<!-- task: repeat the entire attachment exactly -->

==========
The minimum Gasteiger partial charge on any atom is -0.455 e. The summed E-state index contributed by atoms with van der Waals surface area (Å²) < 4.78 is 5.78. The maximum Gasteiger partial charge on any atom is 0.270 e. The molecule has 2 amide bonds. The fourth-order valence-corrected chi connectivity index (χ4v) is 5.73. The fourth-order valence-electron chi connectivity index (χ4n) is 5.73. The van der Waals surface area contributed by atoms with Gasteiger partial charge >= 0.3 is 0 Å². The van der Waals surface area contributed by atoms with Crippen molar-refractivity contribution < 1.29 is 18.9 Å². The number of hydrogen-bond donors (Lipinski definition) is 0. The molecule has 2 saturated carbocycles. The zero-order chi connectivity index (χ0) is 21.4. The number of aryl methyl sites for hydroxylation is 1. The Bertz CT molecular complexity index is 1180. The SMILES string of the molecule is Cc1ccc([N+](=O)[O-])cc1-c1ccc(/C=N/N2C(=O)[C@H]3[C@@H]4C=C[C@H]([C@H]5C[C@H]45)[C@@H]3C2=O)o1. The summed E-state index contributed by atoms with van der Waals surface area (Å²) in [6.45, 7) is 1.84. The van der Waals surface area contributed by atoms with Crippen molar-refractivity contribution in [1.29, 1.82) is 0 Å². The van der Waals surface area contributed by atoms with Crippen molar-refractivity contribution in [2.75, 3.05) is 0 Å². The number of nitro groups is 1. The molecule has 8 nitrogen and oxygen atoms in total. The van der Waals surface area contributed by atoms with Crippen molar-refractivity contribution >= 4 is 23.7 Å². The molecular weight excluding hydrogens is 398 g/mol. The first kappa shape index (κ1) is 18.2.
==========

The minimum Gasteiger partial charge on any atom is -0.455 e. The summed E-state index contributed by atoms with van der Waals surface area (Å²) < 4.78 is 5.78. The maximum Gasteiger partial charge on any atom is 0.270 e. The molecule has 2 amide bonds. The fourth-order valence-corrected chi connectivity index (χ4v) is 5.73. The fourth-order valence-electron chi connectivity index (χ4n) is 5.73. The van der Waals surface area contributed by atoms with Gasteiger partial charge >= 0.3 is 0 Å². The van der Waals surface area contributed by atoms with Crippen molar-refractivity contribution < 1.29 is 18.9 Å². The number of hydrogen-bond donors (Lipinski definition) is 0. The molecule has 2 saturated carbocycles. The zero-order chi connectivity index (χ0) is 21.4. The number of aryl methyl sites for hydroxylation is 1. The Bertz CT molecular complexity index is 1180. The SMILES string of the molecule is Cc1ccc([N+](=O)[O-])cc1-c1ccc(/C=N/N2C(=O)[C@H]3[C@@H]4C=C[C@H]([C@H]5C[C@H]45)[C@@H]3C2=O)o1. The summed E-state index contributed by atoms with van der Waals surface area (Å²) in [6.45, 7) is 1.84. The van der Waals surface area contributed by atoms with Crippen molar-refractivity contribution in [1.29, 1.82) is 0 Å². The van der Waals surface area contributed by atoms with Crippen molar-refractivity contribution in [2.75, 3.05) is 0 Å². The number of nitro groups is 1. The molecule has 8 nitrogen and oxygen atoms in total. The van der Waals surface area contributed by atoms with Crippen molar-refractivity contribution >= 4 is 23.7 Å². The molecular weight excluding hydrogens is 398 g/mol. The first kappa shape index (κ1) is 18.2.